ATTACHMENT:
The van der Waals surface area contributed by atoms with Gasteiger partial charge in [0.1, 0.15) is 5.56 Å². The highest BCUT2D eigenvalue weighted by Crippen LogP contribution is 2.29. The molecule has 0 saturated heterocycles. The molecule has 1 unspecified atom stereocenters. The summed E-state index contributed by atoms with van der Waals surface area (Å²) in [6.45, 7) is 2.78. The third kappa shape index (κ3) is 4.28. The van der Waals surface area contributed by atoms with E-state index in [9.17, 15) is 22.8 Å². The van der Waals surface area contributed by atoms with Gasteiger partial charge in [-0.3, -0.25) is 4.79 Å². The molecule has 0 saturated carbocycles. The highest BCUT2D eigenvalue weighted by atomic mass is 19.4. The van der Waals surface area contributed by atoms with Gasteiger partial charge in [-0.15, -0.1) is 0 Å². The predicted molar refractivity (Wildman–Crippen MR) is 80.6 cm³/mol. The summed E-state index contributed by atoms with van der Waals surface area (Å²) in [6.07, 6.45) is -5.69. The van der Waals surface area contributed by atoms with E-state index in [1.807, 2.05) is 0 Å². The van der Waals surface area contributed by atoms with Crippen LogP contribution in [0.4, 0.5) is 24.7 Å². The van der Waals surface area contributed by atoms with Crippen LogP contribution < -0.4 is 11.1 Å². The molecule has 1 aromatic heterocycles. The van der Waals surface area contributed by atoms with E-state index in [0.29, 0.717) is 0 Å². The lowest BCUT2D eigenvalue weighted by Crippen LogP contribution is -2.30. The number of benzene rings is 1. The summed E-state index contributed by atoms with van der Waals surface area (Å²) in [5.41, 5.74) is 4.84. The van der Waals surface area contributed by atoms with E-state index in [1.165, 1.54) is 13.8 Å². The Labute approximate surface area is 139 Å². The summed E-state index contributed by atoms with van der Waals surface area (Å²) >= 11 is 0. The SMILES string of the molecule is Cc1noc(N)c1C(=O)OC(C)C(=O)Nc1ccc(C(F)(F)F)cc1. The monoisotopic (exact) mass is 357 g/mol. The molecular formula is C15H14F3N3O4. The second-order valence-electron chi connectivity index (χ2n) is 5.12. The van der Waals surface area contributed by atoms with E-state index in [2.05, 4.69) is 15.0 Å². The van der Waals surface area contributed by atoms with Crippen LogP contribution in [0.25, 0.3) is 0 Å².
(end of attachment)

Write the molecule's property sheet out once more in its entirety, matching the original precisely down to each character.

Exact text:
The van der Waals surface area contributed by atoms with Gasteiger partial charge in [0.1, 0.15) is 5.56 Å². The highest BCUT2D eigenvalue weighted by Crippen LogP contribution is 2.29. The molecule has 0 saturated heterocycles. The molecule has 1 unspecified atom stereocenters. The summed E-state index contributed by atoms with van der Waals surface area (Å²) in [6.45, 7) is 2.78. The third kappa shape index (κ3) is 4.28. The van der Waals surface area contributed by atoms with E-state index in [9.17, 15) is 22.8 Å². The van der Waals surface area contributed by atoms with Gasteiger partial charge in [-0.3, -0.25) is 4.79 Å². The molecule has 0 saturated carbocycles. The highest BCUT2D eigenvalue weighted by atomic mass is 19.4. The van der Waals surface area contributed by atoms with Gasteiger partial charge in [-0.15, -0.1) is 0 Å². The predicted molar refractivity (Wildman–Crippen MR) is 80.6 cm³/mol. The summed E-state index contributed by atoms with van der Waals surface area (Å²) in [6.07, 6.45) is -5.69. The van der Waals surface area contributed by atoms with E-state index in [1.807, 2.05) is 0 Å². The van der Waals surface area contributed by atoms with Crippen LogP contribution in [0.4, 0.5) is 24.7 Å². The van der Waals surface area contributed by atoms with Crippen LogP contribution < -0.4 is 11.1 Å². The molecule has 1 aromatic heterocycles. The van der Waals surface area contributed by atoms with E-state index in [0.29, 0.717) is 0 Å². The lowest BCUT2D eigenvalue weighted by Crippen LogP contribution is -2.30. The number of benzene rings is 1. The summed E-state index contributed by atoms with van der Waals surface area (Å²) in [5.41, 5.74) is 4.84. The van der Waals surface area contributed by atoms with E-state index in [1.165, 1.54) is 13.8 Å². The Labute approximate surface area is 139 Å². The summed E-state index contributed by atoms with van der Waals surface area (Å²) >= 11 is 0. The SMILES string of the molecule is Cc1noc(N)c1C(=O)OC(C)C(=O)Nc1ccc(C(F)(F)F)cc1. The monoisotopic (exact) mass is 357 g/mol. The molecular formula is C15H14F3N3O4. The second-order valence-electron chi connectivity index (χ2n) is 5.12. The van der Waals surface area contributed by atoms with E-state index in [2.05, 4.69) is 15.0 Å². The van der Waals surface area contributed by atoms with Crippen LogP contribution in [0.25, 0.3) is 0 Å².